This report is written with a Scottish audience in mind, but our conclusions are potentially relevant to changing police practices around the world. COVID-19 and the government response to it have given rise to a small number of novel ‘targeted’ cybercrime attack vectors (largely centred around messaging and tracing). They have additionally given a COVID-spin to classic scams and vulnerabilities, and are causing a rise in ‘volume’ cybercrime through more general transformations to the rhythms of people’s daily routines as patterns of work, leisure and study have changed as a result of lockdown and social distancing. Paradoxically, greater use of Internet technologies following this global pandemic will lead to an increasing localisation of many aspects of cyber-risk.
While investigation is rightly handled by law enforcement agencies and cyber security is now a shared undertaking by government, law enforcement, businesses, organisations and individuals, the COVID-19 crisis has revealed a potential role for local or territorial police forces such as Police Scotland to take leadership in preventative responses to future rises in ‘volume’ cybercrime, drawing on their unique strengths and capacities to deliver crime prevention at the local level, including engaging with potential victims and offenders. With indications of the increased localism of much cybercrime, there is an increasing demand for the knowledge, skills, and community connections of frontline police officers in cybercrime policing and crime prevention. These officers are uniquely well-placed to meet the challenges of cyber-policing which are arising as a result of the current pandemic.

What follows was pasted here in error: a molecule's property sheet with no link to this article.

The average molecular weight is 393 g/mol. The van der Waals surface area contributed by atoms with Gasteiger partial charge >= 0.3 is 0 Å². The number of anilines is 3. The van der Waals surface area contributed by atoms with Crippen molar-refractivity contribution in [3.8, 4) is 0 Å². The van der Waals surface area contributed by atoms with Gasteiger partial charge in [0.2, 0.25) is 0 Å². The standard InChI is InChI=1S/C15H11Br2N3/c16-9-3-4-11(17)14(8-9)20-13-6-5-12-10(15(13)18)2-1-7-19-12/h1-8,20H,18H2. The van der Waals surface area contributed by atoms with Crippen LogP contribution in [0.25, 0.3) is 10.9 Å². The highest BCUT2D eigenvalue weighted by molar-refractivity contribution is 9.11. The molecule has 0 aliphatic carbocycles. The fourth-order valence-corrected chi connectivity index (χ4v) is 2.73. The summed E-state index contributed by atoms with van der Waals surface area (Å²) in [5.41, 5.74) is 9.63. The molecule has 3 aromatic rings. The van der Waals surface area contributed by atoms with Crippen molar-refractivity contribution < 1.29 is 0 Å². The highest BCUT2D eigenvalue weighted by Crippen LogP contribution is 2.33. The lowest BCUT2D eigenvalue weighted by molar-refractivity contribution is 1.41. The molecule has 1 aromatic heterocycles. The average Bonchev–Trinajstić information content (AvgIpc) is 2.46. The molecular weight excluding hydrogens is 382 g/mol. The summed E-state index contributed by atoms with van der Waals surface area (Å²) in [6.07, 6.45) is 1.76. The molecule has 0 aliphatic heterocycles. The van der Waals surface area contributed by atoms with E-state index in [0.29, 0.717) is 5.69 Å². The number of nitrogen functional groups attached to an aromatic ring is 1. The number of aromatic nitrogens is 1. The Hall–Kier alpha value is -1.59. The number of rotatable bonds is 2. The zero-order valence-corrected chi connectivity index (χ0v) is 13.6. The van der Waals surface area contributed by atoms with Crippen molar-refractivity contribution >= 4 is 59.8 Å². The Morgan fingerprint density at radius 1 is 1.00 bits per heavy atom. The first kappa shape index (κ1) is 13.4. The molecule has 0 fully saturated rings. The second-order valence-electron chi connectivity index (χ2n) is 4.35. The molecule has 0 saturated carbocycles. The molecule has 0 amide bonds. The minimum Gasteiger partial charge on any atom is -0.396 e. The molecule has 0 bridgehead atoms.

|Name||Research Evidence in Policing: Pandemics|
|Publisher||Scottish Institute for Policing Research|